the rock badgers are a people not mighty,
yet they make their homes in the cliffs;
the locusts have no king,
yet all of them march in rank;
the lizard you can take in your hands,
yet it is in kings’ palaces.
Three things are stately in their tread;
four are stately in their stride:
the lion, which is mightiest among beasts
and does not turn back before any;
the strutting rooster, the he-goat,
and a king whose army is with him.
If you have been foolish, exalting yourself,
or if you have been devising evil,
put your hand on your mouth.
For pressing milk produces curds,
pressing the nose produces blood,
and pressing anger produces strife.
The Words of King Lemuel
The words of King Lemuel. An oracle that his mother taught him:
What are you doing, my son?
What are you doing, son of my womb?
What are you doing, son of my vows?
Do not give your strength to women,
your ways to those who destroy kings.:
It is not for kings, O Lemuel,
it is not for kings to drink wine,
or for rulers to take strong drink,
lest they drink and forget what has been decreed
and pervert the rights of all the afflicted.
Give strong drink to the one who is perishing,
and wine to those in bitter distress;
let them drink and forget their poverty
and remember their misery no more.
Open your mouth for the mute,
for the rights of all who are destitute.
Open your mouth, judge righteously,
defend the rights of the poor and needy.
The Woman Who Fears the Lord
An excellent wife who can find?
She is far more precious than jewels.
The heart of her husband trusts in her,
and he will have no lack of gain.
She does him good, and not harm,
all the days of her life.
She seeks wool and flax,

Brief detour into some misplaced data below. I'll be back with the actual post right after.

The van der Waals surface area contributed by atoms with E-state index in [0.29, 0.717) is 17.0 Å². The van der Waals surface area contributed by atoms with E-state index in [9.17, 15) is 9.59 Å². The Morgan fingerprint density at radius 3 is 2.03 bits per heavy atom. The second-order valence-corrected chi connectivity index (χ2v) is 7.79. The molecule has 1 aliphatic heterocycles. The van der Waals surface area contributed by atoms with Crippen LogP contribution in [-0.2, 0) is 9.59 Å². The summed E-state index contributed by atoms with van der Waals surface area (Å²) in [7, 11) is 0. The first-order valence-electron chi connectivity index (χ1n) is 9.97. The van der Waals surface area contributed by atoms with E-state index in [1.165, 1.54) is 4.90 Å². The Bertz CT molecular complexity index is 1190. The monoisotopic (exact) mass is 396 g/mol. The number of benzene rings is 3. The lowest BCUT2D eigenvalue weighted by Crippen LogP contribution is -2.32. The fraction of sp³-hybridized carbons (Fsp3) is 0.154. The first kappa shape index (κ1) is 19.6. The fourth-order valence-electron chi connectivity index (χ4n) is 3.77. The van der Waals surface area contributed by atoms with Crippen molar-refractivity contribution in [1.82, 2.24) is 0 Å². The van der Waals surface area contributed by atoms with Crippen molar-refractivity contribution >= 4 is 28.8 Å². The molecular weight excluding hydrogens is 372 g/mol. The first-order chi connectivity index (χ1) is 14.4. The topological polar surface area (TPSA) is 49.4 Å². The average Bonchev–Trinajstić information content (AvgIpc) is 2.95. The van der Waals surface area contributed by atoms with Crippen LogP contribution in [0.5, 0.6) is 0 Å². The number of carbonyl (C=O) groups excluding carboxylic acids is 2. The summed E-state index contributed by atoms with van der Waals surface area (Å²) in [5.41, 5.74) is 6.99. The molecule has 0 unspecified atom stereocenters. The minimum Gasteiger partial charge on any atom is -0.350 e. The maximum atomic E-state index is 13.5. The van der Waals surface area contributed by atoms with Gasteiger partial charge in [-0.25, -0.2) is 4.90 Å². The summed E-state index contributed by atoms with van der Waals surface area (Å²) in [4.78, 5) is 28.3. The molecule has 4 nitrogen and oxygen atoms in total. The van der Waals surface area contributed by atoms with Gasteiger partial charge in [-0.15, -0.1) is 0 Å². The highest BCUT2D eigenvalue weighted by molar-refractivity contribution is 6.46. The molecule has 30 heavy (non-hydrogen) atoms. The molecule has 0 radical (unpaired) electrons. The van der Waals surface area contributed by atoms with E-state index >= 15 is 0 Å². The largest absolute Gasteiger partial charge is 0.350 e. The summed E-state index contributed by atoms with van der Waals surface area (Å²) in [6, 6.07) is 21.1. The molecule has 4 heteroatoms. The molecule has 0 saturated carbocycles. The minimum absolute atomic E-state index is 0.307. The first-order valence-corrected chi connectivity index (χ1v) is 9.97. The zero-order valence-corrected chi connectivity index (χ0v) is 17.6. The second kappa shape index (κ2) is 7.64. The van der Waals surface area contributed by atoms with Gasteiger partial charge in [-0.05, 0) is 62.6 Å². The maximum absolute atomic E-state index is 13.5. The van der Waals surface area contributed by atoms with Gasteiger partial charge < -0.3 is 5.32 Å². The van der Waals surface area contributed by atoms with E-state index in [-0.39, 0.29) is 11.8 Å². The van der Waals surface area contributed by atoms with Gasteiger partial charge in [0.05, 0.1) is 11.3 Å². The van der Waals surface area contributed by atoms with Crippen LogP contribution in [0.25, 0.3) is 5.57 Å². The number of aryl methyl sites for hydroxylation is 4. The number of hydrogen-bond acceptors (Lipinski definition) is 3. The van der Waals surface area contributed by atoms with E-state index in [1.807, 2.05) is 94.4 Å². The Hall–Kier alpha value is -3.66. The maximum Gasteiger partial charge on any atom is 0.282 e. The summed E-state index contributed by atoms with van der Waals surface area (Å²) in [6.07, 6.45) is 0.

and works with willing hands.
She is like the ships of the merchant;
she brings her food from afar.
She rises while it is yet night
and provides food for her household
and portions for her maidens.
She considers a field and buys it;
with the fruit of her hands she plants a vineyard.
She dresses herself with strength
and makes her arms strong.
She perceives that her merchandise is profitable.
Her lamp does not go out at night.
She puts her hands to the distaff,
and her hands hold the spindle.
She opens her hand to the poor
and reaches out her hands to the needy.
She is not afraid of snow for her household,
for all her household are clothed in scarlet.
She makes bed coverings for herself;
her clothing is fine linen and purple.
Her husband is known in the gates
when he sits among the elders of the land.
She makes linen garments and sells them;
she delivers sashes to the merchant.
Strength and dignity are her clothing,
and she laughs at the time to come.
She opens her mouth with wisdom,
and the teaching of kindness is on her tongue.
She looks well to the ways of her household
and does not eat the bread of idleness.
Her children rise up and call her blessed;
her husband also, and he praises her:
“Many women have done excellently,
but you surpass them all.”
Charm is deceitful, and beauty is vain,
but a woman who fears the Lord is to be praised.
Give her of the fruit of her hands,
and let her works praise her in the gates.
Holy Bible, English Standard Version,
as arranged in chronological order by F. Legard Smith